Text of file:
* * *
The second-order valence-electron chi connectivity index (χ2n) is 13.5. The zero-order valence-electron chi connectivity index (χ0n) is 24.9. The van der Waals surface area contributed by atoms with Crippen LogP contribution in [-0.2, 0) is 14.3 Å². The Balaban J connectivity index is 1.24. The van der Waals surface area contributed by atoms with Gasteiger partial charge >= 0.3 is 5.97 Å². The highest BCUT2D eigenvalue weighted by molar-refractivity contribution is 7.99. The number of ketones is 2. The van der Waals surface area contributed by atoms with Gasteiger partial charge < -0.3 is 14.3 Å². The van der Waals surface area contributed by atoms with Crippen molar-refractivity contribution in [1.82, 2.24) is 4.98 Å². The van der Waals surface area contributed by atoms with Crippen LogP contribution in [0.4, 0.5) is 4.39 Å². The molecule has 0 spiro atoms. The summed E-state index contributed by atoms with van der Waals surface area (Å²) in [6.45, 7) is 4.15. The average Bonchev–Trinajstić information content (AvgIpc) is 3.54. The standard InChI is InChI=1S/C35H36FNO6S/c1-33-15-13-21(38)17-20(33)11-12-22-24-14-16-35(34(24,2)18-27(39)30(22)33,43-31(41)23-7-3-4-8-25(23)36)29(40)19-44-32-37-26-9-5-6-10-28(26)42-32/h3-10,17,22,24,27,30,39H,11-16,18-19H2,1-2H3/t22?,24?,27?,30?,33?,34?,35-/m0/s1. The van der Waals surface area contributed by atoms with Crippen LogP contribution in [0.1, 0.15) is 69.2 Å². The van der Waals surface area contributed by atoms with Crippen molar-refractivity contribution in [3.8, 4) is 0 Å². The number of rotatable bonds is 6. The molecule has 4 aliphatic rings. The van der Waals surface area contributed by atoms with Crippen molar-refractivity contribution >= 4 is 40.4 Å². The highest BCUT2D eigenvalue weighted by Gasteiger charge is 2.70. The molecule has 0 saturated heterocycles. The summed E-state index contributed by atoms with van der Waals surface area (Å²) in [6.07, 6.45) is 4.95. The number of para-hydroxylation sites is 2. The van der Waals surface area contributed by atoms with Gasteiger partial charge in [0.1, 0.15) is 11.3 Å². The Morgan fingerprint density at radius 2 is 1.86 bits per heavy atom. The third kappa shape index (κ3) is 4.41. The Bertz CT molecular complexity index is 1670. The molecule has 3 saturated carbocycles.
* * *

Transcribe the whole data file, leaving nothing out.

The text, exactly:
The second-order valence-electron chi connectivity index (χ2n) is 13.5. The zero-order valence-electron chi connectivity index (χ0n) is 24.9. The van der Waals surface area contributed by atoms with Crippen LogP contribution in [-0.2, 0) is 14.3 Å². The Balaban J connectivity index is 1.24. The van der Waals surface area contributed by atoms with Gasteiger partial charge >= 0.3 is 5.97 Å². The highest BCUT2D eigenvalue weighted by molar-refractivity contribution is 7.99. The number of ketones is 2. The van der Waals surface area contributed by atoms with Gasteiger partial charge < -0.3 is 14.3 Å². The van der Waals surface area contributed by atoms with Crippen molar-refractivity contribution in [1.82, 2.24) is 4.98 Å². The van der Waals surface area contributed by atoms with Crippen LogP contribution in [0.4, 0.5) is 4.39 Å². The molecule has 0 spiro atoms. The summed E-state index contributed by atoms with van der Waals surface area (Å²) in [6.45, 7) is 4.15. The average Bonchev–Trinajstić information content (AvgIpc) is 3.54. The standard InChI is InChI=1S/C35H36FNO6S/c1-33-15-13-21(38)17-20(33)11-12-22-24-14-16-35(34(24,2)18-27(39)30(22)33,43-31(41)23-7-3-4-8-25(23)36)29(40)19-44-32-37-26-9-5-6-10-28(26)42-32/h3-10,17,22,24,27,30,39H,11-16,18-19H2,1-2H3/t22?,24?,27?,30?,33?,34?,35-/m0/s1. The van der Waals surface area contributed by atoms with Crippen LogP contribution in [0.1, 0.15) is 69.2 Å². The van der Waals surface area contributed by atoms with Crippen molar-refractivity contribution in [3.8, 4) is 0 Å². The number of rotatable bonds is 6. The molecule has 4 aliphatic rings. The van der Waals surface area contributed by atoms with Crippen molar-refractivity contribution >= 4 is 40.4 Å². The highest BCUT2D eigenvalue weighted by Gasteiger charge is 2.70. The molecule has 0 saturated heterocycles. The summed E-state index contributed by atoms with van der Waals surface area (Å²) in [6.07, 6.45) is 4.95. The number of para-hydroxylation sites is 2. The van der Waals surface area contributed by atoms with Gasteiger partial charge in [0.1, 0.15) is 11.3 Å². The Morgan fingerprint density at radius 2 is 1.86 bits per heavy atom. The third kappa shape index (κ3) is 4.41. The Bertz CT molecular complexity index is 1670. The molecule has 3 saturated carbocycles.